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Westerlund Log Handlers, LLC v. Esler

United States District Court, D. Oregon

June 24, 2019

WESTERLUND LOG HANDLERS, LLC, et al., Plaintiffs,
v.
MICHAEL J. ESLER, et al., Defendants.

          Judy Danelle Snyder and Holly Lloyd, Law Offices of Judy Snyder, OR 97205. Of Attorneys for Plaintiffs Westerlund Log Handlers LLC and David Westerlund.

          Matthew J. Kalmanson, Gordon L. Welborn, and Jason R. Poss, Hart Wagner LLP, OR 97205. Of Attorneys for Defendants Michael J. Esler, Kim T. Buckley, and Esler Stephens & Buckley LLP.

          OPINION AND ORDER

          Michael H. Simon United States District Judge.

         Plaintiffs are Westerlund Log Handlers, LLC (“WLH”) and David Westerlund (“Westerlund”). Westerlund owns 60 percent of WLH. Roger Nance (“Nance”), who originally also was a plaintiff in this lawsuit, owns the remaining 40 percent of WLH. ECF 1 at ¶ 3.[1](WLH, Westerlund, and Nance are collectively referred to as the “Westerlund Group.”) Defendants are attorney Michael J. Esler (“Esler”) and the law firm of Esler, Stephens & Buckley, LLP (“ESB”). Plaintiffs allege claims of legal malpractice and breach of fiduciary duty, premised on the alleged existence of an attorney-client relationship between Plaintiffs and Defendants. Defendants deny the existence of an attorney-client relationship with Plaintiffs. On January 29, 2018, the Court granted in part and denied in part Defendants' motion for summary judgment. ECF 90. A jury trial is scheduled to begin February 3, 2020.

         Under Rules 26(a)(2)(B), 26(e), 37(b), and 37(c) of the Federal Rules of Civil Procedure, Defendants have moved to strike the following expert reports (or portions thereof) disclosed by Plaintiffs: (1) Wm. Randolph Turnbow's expert report dated January 4, 2019; (2) Michael Greene's initial expert report dated January 2, 2019 and supplemental expert report dated February 11, 2019; and (3) all references in William V. Mason II's expert report dated January 3, 2019 to an undated multi-million dollar offer supposedly made to Plaintiffs to purchase a 50 percent interest in WLH. For the reasons that follow, the Court grants the motion in part and denies it in part.

         BACKGROUND

         Westerlund and Nance formed WLH in 2009. In 2013, WLH was providing log handling services for China National Building Materials Import and Export Corporation (“CNBC”). At various timed in 2013, Nance and Westerlund met with Dennis J. Murphy, Sr. (“Murphy”) and other representatives of Murphy Overseas U.S.A. Timber and Land Development, LLC and Murphy Overseas U.S.A. Holdings, LLC (collectively, “the Murphy Group”).[2] During some of these meetings, Westerlund and Nance discussed with the Murphy Group the possibility of working together.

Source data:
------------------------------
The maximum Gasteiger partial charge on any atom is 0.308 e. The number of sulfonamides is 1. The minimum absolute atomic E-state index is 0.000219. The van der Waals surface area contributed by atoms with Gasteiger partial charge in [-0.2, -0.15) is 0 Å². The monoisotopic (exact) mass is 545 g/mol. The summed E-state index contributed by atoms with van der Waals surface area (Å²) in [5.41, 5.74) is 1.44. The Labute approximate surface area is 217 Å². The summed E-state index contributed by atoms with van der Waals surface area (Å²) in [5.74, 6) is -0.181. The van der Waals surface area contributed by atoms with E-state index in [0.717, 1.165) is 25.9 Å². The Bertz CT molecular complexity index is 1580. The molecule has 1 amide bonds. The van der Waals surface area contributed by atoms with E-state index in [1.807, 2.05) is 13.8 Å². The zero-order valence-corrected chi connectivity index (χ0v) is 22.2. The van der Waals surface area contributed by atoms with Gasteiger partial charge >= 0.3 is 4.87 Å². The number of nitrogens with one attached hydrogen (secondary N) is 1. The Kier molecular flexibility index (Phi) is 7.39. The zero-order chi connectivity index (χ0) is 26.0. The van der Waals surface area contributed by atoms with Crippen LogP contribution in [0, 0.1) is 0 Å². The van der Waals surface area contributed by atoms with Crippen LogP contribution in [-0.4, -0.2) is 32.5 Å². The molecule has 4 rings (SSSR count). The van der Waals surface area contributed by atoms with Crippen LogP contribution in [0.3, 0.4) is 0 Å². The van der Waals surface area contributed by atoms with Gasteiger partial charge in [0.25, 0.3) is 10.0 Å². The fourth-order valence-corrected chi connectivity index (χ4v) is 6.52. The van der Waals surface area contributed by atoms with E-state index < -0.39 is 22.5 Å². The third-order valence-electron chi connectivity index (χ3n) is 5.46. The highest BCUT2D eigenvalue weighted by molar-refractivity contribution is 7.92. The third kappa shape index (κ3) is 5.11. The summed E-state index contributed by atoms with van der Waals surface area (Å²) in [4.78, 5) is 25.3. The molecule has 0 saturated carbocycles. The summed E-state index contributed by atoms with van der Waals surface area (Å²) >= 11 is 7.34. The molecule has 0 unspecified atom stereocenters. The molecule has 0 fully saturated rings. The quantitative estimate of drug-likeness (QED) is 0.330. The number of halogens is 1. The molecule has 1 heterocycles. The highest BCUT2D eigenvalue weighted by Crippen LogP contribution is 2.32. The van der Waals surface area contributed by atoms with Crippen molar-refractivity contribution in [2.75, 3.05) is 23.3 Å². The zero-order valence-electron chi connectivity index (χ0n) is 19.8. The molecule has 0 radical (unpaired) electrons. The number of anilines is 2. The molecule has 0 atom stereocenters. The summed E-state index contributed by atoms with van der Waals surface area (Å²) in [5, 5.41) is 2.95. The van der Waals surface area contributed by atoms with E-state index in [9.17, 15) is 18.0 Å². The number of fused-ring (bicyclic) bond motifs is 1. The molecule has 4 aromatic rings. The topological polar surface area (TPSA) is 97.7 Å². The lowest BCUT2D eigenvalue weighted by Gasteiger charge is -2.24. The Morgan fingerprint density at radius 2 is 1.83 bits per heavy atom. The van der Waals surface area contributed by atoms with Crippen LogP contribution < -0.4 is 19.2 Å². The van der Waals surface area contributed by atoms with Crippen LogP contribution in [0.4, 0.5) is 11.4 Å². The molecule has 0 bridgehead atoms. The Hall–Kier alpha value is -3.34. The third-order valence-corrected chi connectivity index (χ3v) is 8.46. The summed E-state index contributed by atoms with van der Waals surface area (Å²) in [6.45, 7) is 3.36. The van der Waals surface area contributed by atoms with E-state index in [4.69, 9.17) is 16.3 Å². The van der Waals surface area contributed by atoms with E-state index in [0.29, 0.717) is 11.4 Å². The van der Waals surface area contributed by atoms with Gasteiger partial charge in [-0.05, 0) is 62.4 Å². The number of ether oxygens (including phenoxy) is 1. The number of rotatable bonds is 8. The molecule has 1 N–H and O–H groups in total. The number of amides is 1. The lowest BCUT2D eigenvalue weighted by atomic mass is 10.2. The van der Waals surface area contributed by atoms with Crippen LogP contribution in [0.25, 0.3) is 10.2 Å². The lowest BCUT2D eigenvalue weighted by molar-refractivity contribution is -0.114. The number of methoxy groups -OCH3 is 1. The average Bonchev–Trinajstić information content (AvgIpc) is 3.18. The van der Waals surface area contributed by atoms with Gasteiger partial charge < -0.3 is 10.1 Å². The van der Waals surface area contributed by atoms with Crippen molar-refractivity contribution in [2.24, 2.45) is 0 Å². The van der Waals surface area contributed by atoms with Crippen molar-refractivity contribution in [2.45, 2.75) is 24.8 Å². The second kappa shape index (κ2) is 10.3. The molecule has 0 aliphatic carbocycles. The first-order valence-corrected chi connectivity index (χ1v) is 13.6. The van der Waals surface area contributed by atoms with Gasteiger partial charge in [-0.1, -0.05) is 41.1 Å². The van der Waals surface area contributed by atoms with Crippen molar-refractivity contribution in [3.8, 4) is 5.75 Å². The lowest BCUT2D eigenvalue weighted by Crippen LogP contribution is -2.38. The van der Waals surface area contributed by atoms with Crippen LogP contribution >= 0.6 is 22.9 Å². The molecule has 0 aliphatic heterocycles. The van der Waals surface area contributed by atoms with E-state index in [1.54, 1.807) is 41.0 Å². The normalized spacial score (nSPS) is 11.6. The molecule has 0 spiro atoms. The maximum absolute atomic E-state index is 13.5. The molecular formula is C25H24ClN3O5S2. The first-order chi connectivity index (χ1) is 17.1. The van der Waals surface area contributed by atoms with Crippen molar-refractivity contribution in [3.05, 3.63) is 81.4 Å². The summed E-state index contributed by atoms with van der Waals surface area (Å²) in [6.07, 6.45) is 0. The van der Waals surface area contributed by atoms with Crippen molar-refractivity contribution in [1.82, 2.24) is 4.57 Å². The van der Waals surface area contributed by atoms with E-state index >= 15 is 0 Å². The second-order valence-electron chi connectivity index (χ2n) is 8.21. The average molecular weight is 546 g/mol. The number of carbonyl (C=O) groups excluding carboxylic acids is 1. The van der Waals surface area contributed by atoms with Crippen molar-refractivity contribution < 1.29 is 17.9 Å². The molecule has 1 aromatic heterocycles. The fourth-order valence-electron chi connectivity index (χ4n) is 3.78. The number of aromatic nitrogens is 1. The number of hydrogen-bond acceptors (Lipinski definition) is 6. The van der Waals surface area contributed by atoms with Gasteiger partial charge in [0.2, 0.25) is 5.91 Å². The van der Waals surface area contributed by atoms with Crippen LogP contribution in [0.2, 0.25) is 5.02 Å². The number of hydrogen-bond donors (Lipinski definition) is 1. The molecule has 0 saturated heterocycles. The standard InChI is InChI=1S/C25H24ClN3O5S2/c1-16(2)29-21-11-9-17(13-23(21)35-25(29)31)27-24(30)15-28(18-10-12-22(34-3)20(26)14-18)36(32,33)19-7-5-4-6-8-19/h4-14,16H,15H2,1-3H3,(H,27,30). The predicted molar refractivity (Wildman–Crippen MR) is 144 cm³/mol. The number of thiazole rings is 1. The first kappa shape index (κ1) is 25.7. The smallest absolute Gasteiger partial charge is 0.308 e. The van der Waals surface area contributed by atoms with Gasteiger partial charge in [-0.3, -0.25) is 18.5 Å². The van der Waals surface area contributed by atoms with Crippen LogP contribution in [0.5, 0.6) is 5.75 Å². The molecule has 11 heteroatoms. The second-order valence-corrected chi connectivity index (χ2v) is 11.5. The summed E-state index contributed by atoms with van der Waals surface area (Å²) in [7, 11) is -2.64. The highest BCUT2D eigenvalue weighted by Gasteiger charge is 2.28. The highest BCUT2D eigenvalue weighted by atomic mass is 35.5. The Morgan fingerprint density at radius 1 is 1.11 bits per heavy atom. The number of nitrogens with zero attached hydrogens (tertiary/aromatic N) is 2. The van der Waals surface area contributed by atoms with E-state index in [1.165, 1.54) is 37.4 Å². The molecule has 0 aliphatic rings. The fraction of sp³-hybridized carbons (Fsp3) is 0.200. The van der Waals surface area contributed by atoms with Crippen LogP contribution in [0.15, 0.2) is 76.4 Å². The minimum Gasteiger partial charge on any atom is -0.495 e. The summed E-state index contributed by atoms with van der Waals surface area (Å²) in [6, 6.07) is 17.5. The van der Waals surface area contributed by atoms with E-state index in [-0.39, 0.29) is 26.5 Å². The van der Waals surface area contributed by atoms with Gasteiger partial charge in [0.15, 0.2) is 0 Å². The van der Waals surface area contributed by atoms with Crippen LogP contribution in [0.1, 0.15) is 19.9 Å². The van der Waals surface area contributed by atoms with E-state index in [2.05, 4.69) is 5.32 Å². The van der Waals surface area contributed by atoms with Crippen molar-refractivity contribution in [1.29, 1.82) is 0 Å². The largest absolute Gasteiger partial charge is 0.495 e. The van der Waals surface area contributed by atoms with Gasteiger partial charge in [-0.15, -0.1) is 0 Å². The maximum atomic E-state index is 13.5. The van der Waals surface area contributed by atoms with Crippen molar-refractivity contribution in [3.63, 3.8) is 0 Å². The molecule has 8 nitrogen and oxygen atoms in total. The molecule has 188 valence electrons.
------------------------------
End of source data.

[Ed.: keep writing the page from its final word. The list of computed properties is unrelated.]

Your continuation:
In late December 2013, Westerlund and Nance met with members of the Murphy Group at the office of the Murphy Group's accountant, Craig Vagt. Attorney Esler attended the meeting. According to Esler, he and his law firm, ESB, represented only the Murphy Group at this meeting. The attendees discussed and reviewed several documents relating to WLH's business operation and its contracts with CNBC. According to Plaintiffs, the meeting lasted several hours, during which the Westerlund Group, on the one hand, and the Murphy Group, on the other, agreed to form a joint venture sometime in the future. The joint venture would involve the creation of a new company, ownership of which would be split between the Westerlund Group and the Murphy Group. According to Plaintiffs, the Murphy Group would own 70 percent of the new company to be formed because it would be paying all legal costs and investing money in the new venture, and the Westerlund Group would own the remaining 30 percent of the new venture.

         Before the late December meeting, the Westerlund Group believed that WLH's log handling agreement with CNBC required an exclusive relationship between WLH and CNBC. (The written contract between WLH and CNBC was one of the documents reviewed and discussed at the late December meeting.) The Westerlund Group believed that WLH owed a duty to CNBC to “stick it out” during the duration of that agreement. According to Plaintiffs, however, Esler told the attendees the meeting that if the Murphy Group decided to do business with WLH, the Murphy Group could “coexist” with CNBC as a customer of WLH. Also according to Plaintiffs, Esler said that WLH could work with both CNBC and the Murphy Group. In addition, while Esler was out of the room, an officer of the Murphy Group reiterated to the Westerlund Group that “our lawyer” thinks that WLH's contract with CNBC is not exclusive.